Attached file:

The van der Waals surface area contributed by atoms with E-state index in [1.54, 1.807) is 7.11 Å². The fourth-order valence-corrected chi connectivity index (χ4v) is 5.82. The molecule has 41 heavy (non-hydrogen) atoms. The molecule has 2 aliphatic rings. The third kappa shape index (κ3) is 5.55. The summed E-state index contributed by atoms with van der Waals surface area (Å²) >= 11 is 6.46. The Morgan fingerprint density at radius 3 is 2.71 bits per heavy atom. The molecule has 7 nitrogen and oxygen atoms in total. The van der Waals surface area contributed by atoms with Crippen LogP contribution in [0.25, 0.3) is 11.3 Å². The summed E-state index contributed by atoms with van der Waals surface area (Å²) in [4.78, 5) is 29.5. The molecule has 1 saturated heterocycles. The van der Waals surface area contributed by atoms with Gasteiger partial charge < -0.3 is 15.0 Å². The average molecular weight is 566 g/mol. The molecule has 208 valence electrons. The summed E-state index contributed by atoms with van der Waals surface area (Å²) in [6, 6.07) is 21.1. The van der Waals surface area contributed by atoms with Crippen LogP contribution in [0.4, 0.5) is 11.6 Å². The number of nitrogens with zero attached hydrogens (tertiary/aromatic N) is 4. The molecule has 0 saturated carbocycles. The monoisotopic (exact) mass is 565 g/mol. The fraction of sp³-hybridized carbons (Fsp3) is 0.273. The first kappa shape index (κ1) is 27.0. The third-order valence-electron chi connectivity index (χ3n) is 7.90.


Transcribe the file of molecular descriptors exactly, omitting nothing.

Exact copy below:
The van der Waals surface area contributed by atoms with E-state index in [1.54, 1.807) is 7.11 Å². The fourth-order valence-corrected chi connectivity index (χ4v) is 5.82. The molecule has 41 heavy (non-hydrogen) atoms. The molecule has 2 aliphatic rings. The third kappa shape index (κ3) is 5.55. The summed E-state index contributed by atoms with van der Waals surface area (Å²) >= 11 is 6.46. The Morgan fingerprint density at radius 3 is 2.71 bits per heavy atom. The molecule has 7 nitrogen and oxygen atoms in total. The van der Waals surface area contributed by atoms with Crippen LogP contribution in [0.25, 0.3) is 11.3 Å². The summed E-state index contributed by atoms with van der Waals surface area (Å²) in [4.78, 5) is 29.5. The molecule has 1 saturated heterocycles. The van der Waals surface area contributed by atoms with Gasteiger partial charge < -0.3 is 15.0 Å². The average molecular weight is 566 g/mol. The molecule has 208 valence electrons. The summed E-state index contributed by atoms with van der Waals surface area (Å²) in [6, 6.07) is 21.1. The van der Waals surface area contributed by atoms with Crippen LogP contribution in [0.4, 0.5) is 11.6 Å². The number of nitrogens with zero attached hydrogens (tertiary/aromatic N) is 4. The molecule has 0 saturated carbocycles. The monoisotopic (exact) mass is 565 g/mol. The fraction of sp³-hybridized carbons (Fsp3) is 0.273. The first kappa shape index (κ1) is 27.0. The third-order valence-electron chi connectivity index (χ3n) is 7.90.